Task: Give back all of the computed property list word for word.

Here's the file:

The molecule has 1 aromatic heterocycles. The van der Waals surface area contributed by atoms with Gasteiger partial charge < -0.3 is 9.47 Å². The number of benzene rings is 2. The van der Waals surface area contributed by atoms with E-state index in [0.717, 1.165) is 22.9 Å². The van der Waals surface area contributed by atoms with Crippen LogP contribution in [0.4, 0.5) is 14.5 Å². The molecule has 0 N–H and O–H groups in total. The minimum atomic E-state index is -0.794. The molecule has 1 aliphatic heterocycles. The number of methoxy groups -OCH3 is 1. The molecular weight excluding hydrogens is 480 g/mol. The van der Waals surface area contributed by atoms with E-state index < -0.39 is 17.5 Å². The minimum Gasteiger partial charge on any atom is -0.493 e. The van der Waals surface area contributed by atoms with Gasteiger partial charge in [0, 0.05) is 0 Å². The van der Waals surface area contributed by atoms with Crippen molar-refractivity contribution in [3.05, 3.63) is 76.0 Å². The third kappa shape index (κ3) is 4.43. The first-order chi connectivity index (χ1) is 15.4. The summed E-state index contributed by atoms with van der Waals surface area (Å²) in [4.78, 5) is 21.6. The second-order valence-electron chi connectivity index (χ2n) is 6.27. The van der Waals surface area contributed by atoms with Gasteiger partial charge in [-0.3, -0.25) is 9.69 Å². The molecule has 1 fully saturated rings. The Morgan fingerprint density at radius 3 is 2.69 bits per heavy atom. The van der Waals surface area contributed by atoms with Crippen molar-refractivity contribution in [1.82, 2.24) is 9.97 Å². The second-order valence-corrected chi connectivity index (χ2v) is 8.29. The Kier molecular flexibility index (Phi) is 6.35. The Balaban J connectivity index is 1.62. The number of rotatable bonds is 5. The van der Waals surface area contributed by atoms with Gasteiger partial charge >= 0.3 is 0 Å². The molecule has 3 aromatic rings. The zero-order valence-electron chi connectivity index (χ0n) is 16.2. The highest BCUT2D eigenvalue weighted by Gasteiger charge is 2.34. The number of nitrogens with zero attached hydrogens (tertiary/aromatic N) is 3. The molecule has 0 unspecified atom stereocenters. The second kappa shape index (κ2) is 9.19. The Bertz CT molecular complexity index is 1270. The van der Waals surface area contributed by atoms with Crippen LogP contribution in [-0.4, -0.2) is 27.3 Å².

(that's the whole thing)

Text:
The molecule has 1 aromatic heterocycles. The van der Waals surface area contributed by atoms with Gasteiger partial charge < -0.3 is 9.47 Å². The number of benzene rings is 2. The van der Waals surface area contributed by atoms with E-state index in [0.717, 1.165) is 22.9 Å². The van der Waals surface area contributed by atoms with Crippen LogP contribution in [0.4, 0.5) is 14.5 Å². The molecule has 0 N–H and O–H groups in total. The minimum atomic E-state index is -0.794. The molecule has 1 aliphatic heterocycles. The number of methoxy groups -OCH3 is 1. The molecular weight excluding hydrogens is 480 g/mol. The van der Waals surface area contributed by atoms with E-state index < -0.39 is 17.5 Å². The minimum Gasteiger partial charge on any atom is -0.493 e. The van der Waals surface area contributed by atoms with Gasteiger partial charge in [0, 0.05) is 0 Å². The van der Waals surface area contributed by atoms with Crippen molar-refractivity contribution in [3.05, 3.63) is 76.0 Å². The third kappa shape index (κ3) is 4.43. The first-order chi connectivity index (χ1) is 15.4. The summed E-state index contributed by atoms with van der Waals surface area (Å²) in [4.78, 5) is 21.6. The second-order valence-electron chi connectivity index (χ2n) is 6.27. The van der Waals surface area contributed by atoms with Gasteiger partial charge in [-0.3, -0.25) is 9.69 Å². The molecule has 1 fully saturated rings. The Morgan fingerprint density at radius 3 is 2.69 bits per heavy atom. The van der Waals surface area contributed by atoms with Crippen molar-refractivity contribution in [1.82, 2.24) is 9.97 Å². The second-order valence-corrected chi connectivity index (χ2v) is 8.29. The Kier molecular flexibility index (Phi) is 6.35. The Balaban J connectivity index is 1.62. The number of rotatable bonds is 5. The van der Waals surface area contributed by atoms with Gasteiger partial charge >= 0.3 is 0 Å². The molecule has 3 aromatic rings. The zero-order valence-electron chi connectivity index (χ0n) is 16.2. The highest BCUT2D eigenvalue weighted by Gasteiger charge is 2.34. The number of nitrogens with zero attached hydrogens (tertiary/aromatic N) is 3. The molecule has 0 unspecified atom stereocenters. The second kappa shape index (κ2) is 9.19. The Bertz CT molecular complexity index is 1270. The van der Waals surface area contributed by atoms with Crippen LogP contribution in [-0.4, -0.2) is 27.3 Å².